Grandparents Teach, Too/Having some fun with snow science
Winter may be going, going, gone today, but who knows what the next day will bring? Here are some fun snow and ice STEM — science, technology, engineering and math — family activities while the kids are still interested in winter.
How do polar bears and penguins keep warm in cold areas? Polar bears have extra layers of fat and special dark skin. Penguins have thick skin and lots of fat to keep them warm. They also huddle together. Children can dip one hand in water filled with ice cubes to feel the cold temperature. Have children use their other hand to make a fist inside a plastic glove without using the glove’s fingers. Cover the glove-fist with plastic wrap and a large amount of a greasy substance like Vaseline or shortening. The grease- like blubber should insulate from the cold. Put the gloved hand in the water. Do they feel the difference? You can also stuff the glove with pillow stuffing, wool, or fur.
Show children how to read a thermometer or at least watch the red line move. Cover with plastic wrap and grease, pillow stuffing or other insulation. Make sure the thermometer is back to normal between each trial.
Put a piece of ice in a bowl of water. The solid water (ice) will float to the top because it is less dense than the liquid water it displaces. The hydrogen bonds in the solid water (ice) push farther apart. It’s like kids standing far apart with their arms stretched out (ice) rather than close together (liquid water) in the same space. Fewer kids will fit in the same space when their arms are stretched out. This basic concept comes in handy to understand everyday science dealing with ice.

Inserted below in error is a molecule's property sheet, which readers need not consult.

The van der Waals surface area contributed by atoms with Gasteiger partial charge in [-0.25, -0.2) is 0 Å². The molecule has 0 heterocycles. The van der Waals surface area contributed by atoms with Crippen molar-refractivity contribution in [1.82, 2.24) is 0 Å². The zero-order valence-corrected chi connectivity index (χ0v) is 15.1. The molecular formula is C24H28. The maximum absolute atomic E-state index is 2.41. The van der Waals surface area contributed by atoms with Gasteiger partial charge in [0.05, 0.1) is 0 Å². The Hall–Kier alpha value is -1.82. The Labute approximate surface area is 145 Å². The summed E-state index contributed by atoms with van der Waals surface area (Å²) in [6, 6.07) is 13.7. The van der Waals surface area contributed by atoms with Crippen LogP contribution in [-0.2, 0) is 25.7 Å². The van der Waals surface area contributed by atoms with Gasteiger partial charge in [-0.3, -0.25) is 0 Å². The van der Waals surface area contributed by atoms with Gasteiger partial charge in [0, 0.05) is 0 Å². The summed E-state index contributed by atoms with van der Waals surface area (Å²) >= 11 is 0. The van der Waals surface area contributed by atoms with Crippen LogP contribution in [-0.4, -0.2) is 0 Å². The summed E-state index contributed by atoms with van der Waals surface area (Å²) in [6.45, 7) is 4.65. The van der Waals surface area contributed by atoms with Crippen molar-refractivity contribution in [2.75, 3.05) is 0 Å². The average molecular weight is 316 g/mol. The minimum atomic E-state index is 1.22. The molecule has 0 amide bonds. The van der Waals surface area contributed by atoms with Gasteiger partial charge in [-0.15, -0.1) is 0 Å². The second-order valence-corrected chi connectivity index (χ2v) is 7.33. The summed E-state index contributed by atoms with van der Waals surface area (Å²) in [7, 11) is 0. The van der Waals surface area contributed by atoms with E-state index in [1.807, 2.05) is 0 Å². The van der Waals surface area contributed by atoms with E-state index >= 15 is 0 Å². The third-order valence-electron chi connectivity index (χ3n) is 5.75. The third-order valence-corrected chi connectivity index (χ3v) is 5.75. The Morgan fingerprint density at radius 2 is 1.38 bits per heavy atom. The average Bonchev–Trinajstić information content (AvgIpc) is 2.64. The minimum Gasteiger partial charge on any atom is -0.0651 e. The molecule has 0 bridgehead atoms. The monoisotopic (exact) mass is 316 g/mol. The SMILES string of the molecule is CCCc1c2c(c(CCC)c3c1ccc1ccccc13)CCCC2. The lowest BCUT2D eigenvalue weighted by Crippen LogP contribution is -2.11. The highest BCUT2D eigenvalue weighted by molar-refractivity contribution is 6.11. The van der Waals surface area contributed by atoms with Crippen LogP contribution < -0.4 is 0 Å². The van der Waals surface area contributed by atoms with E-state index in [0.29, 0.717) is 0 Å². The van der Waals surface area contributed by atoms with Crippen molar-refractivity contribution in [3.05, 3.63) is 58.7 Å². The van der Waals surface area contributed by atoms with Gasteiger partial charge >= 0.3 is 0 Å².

Back to science fun. Give your children a string and have them try to pick up the ice. They will not be able to do this. Then have them lay the string gently across the ice and put salt over the ice cube. Count slowly to 10 and the ice will stick to the string.
Why does this work? When salt is added to the ice cube, the salt lowers the melting point of the ice. The salt is in a thin layer, so it melts a thin layer on top of the ice cube. The water cools down further and refreezes around the string.
Fill several containers with water and let them freeze overnight. Take them outside and put sidewalk salt on some and not on the others. Ask your children which ones they think will melt first. You can add drops of different food coloring on the top of each. The one with winter salt will melt away into a beautiful art. See grandparentsteachtoo.blogspot.com or wnmufm.org/learningthroughtheseasons.
EDITOR’S NOTE: Grandparents Teach, Too is a non-profit organization of elementary and preschool teachers from Marquette, Michigan. The writers include: Jan Sabin, Mary Davis, Jean Hetrick, Cheryl Anderegg, Esther Macalady, Colleen Walker, Fran Darling, and Iris Katers. Their mission since 2009 is to help parents, grandparents, and other caregivers of young children provide fun activities to help prepare young children for school and a life long love of learning. They are supported by Great Start, Parent Awareness of Michigan, the U.P. Association for the Education of Young Children, Northern Michigan School of Education, the Upper Peninsula Children’s Museum and the Northern Michigan University Center for Economic Education.